Assessors were not blinded to the group allocation in 4 trials, introducing a measurement bias. ‘Blinding’ means the person in question (participant, therapist or assessor) did not know to which group a patient participant had been allocated – an essential process in high quality randomised trials to minimise potential bias. Assessor blinding ensures that effects of the intervention were not due to assessor biases (eg enthusiasm or lack of enthusiasm for a particular treatment when conducting a test such as the 6-minute walk test, a balance or upper limb test).
Grouping studies together according to outcome measures also influenced review outcomes in a way that is questionable. For example, how were studies separated that used “mobility’ measures (muscle tone, Modified Ashworth Scale, FIM, Motor Assessment Scale, Rivermead Motor Assessment) versus measures of ‘motor control of lower limb AND gait” (muscle tone, motor control, Fugl-Meyer Assessment, FIM, gait parameters, Motor Assessment Scale, Rivermead Motor Assessment). Measures of ‘gait’ could be considered a separate category but along with measures of ‘mobility’. Decisions about categorisation of outcome measures remain unclear to readers, and would be difficult to replicate.
Grouping study results together based on whether Bobath therapy was/was not effective against a comparison therapy is one of the most important weaknesses of this review. No between-group data were presented (in Table 3), consequently we do not know, cannot interpret or calculate the clinically important differences between intervention groups. Readers are only presented with summary statements about statistical significance (whether between- group differences were due to chance or not). For example, a difference of one point (between Bobath/another therapy approach) on the 66-point Fugl Meyer Scale or the 126-point FIM scale is NOT clinically important; a more thorough analysis of the data is needed. Categorising the effects of a treatment as being different (Y/N) or ‘better/worse’ than a comparator based on statistical significance alone perpetuates systematic biases in the original trials.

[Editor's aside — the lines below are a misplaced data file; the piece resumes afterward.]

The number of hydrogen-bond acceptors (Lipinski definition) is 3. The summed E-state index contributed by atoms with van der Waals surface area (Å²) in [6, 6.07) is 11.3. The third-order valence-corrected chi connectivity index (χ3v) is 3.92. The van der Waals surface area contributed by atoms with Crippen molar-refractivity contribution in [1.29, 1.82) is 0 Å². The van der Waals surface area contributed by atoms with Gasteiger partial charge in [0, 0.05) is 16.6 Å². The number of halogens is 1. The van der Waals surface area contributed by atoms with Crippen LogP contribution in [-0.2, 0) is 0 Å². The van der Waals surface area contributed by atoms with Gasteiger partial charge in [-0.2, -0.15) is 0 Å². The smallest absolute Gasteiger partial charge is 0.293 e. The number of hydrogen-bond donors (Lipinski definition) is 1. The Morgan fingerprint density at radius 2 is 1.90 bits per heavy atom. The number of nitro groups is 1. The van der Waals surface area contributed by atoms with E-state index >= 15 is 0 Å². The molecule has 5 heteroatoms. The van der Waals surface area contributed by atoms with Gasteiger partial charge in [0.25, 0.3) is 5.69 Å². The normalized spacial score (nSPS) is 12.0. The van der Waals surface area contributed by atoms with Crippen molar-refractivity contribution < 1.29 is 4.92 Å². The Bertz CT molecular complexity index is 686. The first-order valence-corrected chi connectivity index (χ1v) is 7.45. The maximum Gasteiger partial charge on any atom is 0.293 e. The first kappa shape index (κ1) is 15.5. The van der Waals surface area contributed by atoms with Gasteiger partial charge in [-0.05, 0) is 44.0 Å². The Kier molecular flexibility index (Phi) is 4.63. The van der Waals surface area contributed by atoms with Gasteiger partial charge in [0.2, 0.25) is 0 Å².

In conclusion, this review adds to knowledge by presenting more recent trials involving Bobath therapy, but should not change clinical practice. Grouping comparisons together from studies with/without statistically significant differences is a major limitation or weakness of this review. Studies with more robust methods (ie higher PEDro score) should be allocated greater weighting in future reviews. Furthermore, non-English studies, particularly Chinese studies, should ideally be translated and their results summarised in future reviews. Researchers conducting randomised trials now have to publish their methods, including intervention protocol and outcome measures, in advance and in detail, before trial results can be published in a respected journal. Therefore, triallists should – in theory – be describing their version of Bobath therapy in sufficient detail to allow replication, enabling reviewers to determine what was done and to extract, report and compare raw data and outcomes.
Synopsis, interpretation and critical appraisal by Annie McCluskey
The StrokeEd Collaboration